Interest rates: Higher inflation, oil price to keep RBI on hold

The rise in consumer price index (CPI) inflation could see the Reserve Bank of India (RBI) in an extended pause mode as regards interest rates, and in turn, keep the market rally in check, believe analysts.

Signs of inflation cooling off in the US, however, is likely to provide some cushion as the expectations of a change in stance by the US Fed as regards interest rates is likely to aid sentiment.

Back home, CPI inflation surged for the first time in five months to 4.81 per cent in June 2023, and was higher than the street’s expectations of 4.58 per cent.

The entire jump in CPI, analysts suggest, was driven by a 152 basis points (bps) increase in food inflation to 4.5 per cent in June 2023 from 3 per cent in May 2023.

“Vegetables, pulses, spices and fruits have been major drivers of food inflation.

“Out of 12 broad categories of food inflation, six noticed inflation higher than 6 per cent, with items such as cereals, pulses and spices remaining in double-digits.

“On sequential basis, cereals, protein based items such as meat and fish and eggs, vegetables, fruits and pulses have noted considerable increase in June 2023 compared to May 2023.

We expect the RBI to remain on hold in CY23,” suggests a note by economists at Bank of Baroda.

Another worry for the RBI and the markets are the monsoons back home (intensity and spatial distribution), and crude oil prices, which surged past $80 a barrel (Brent) for the first time since early May amid signs of tightening supplies and slower-than-expected US inflation.

India imports nearly 80 per cent of its crude oil requirement.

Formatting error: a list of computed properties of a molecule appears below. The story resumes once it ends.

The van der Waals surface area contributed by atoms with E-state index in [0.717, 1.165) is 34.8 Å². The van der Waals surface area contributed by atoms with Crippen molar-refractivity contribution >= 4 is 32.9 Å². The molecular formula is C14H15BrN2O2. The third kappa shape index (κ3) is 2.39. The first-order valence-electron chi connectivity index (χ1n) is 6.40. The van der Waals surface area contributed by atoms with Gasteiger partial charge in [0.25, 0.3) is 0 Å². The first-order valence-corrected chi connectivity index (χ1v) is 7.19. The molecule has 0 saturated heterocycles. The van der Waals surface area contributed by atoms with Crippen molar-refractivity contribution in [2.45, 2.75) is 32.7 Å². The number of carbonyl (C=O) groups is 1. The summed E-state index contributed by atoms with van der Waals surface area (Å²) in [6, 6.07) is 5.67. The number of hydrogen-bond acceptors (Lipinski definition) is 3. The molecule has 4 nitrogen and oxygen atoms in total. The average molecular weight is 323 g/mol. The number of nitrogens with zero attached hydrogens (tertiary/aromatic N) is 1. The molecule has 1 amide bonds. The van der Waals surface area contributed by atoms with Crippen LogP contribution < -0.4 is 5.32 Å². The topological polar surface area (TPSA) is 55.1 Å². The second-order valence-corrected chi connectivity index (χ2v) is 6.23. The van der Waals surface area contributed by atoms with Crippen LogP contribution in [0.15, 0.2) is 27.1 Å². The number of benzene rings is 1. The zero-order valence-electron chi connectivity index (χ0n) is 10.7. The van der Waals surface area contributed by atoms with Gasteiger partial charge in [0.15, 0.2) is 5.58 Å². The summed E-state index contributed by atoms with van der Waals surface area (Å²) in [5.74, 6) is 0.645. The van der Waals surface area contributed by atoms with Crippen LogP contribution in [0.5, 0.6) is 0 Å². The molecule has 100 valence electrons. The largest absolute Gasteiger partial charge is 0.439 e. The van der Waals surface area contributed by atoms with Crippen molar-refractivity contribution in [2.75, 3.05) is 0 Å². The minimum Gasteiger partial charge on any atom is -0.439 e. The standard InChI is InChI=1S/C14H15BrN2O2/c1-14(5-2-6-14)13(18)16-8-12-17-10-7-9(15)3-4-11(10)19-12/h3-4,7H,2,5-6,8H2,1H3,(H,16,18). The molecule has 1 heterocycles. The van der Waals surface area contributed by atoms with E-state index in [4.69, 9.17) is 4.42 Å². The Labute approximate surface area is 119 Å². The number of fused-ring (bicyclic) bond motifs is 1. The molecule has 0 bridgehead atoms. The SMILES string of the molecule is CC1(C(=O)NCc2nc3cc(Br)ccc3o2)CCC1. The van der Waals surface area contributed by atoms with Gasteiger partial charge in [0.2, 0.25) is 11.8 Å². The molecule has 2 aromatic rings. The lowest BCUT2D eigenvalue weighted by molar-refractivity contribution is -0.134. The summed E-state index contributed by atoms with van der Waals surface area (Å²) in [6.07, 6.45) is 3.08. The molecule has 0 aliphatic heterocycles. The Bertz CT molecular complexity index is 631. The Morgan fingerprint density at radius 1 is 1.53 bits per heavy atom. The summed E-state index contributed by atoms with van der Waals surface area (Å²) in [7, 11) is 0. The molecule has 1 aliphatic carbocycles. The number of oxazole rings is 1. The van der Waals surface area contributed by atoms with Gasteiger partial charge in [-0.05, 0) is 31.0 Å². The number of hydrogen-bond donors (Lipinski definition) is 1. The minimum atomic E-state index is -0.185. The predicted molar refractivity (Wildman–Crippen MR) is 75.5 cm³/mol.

Food inflation, according to analysts at Kotak Securities, will remain a threat and the RBI is likely to remain in a wait-and-watch mode in fiscal 2023-24 (FY24).

“A weak start to the monsoon has increased certain tomato prices beyond the usual seasonal impact.

“A weak monsoon in July-August could make this a broad-based upside across various food items.

“This may not bode well for market expectations of an early rate cut cycle,” wrote Suvodeep Rakshit, Upasna Bhardwaj and Anurag Balajee of Kotak Securities in a recent note.

Raining worries

Intensity and the spatial distribution of monsoon is another worry for the economy and markets, according to G Chokkalingam, managing director for research at Equinomics Research & Advisory.

Unless the spatial distribution of rainfall improves, he believes retail inflation is likely to shoot up in July as well.

This, in turn, would cause a delay in the interest rate cut by the RBI for at least another quarter.

“Markets are likely to fall a maximum 3 per cent to 5 per cent if spatial distribution of rainfall does not improve in the next three weeks.

“Small-caps are a risky bet at the current juncture, as many small-cap stocks have multiplied manifold.

“History also shows the fact that the small-cap segment usually falls badly once in three years after a major rally.

“Retail investors should be cautious on overvalued small-caps, and should increase tilt towards large-caps and around 5 per cent exposure each to cash and Gold ETFs,” he said.

Technical charts, too, suggest that the markets are likely to run into a resistance zone soon.

The Nifty50 index, according to Vikas Salunkhe, senior assistant vice-president at Nirmal Bang, has an immediate resistance at 19,500 levels.

“If the Nifty50 closes above that, a further upside can be expected towards the 19,600 – 19,680 mark.

“On the flip side, 19,300-19,180 will act as strong support levels.

“It’s a stock specific market investors must trade with strict stop losses,” he suggests.

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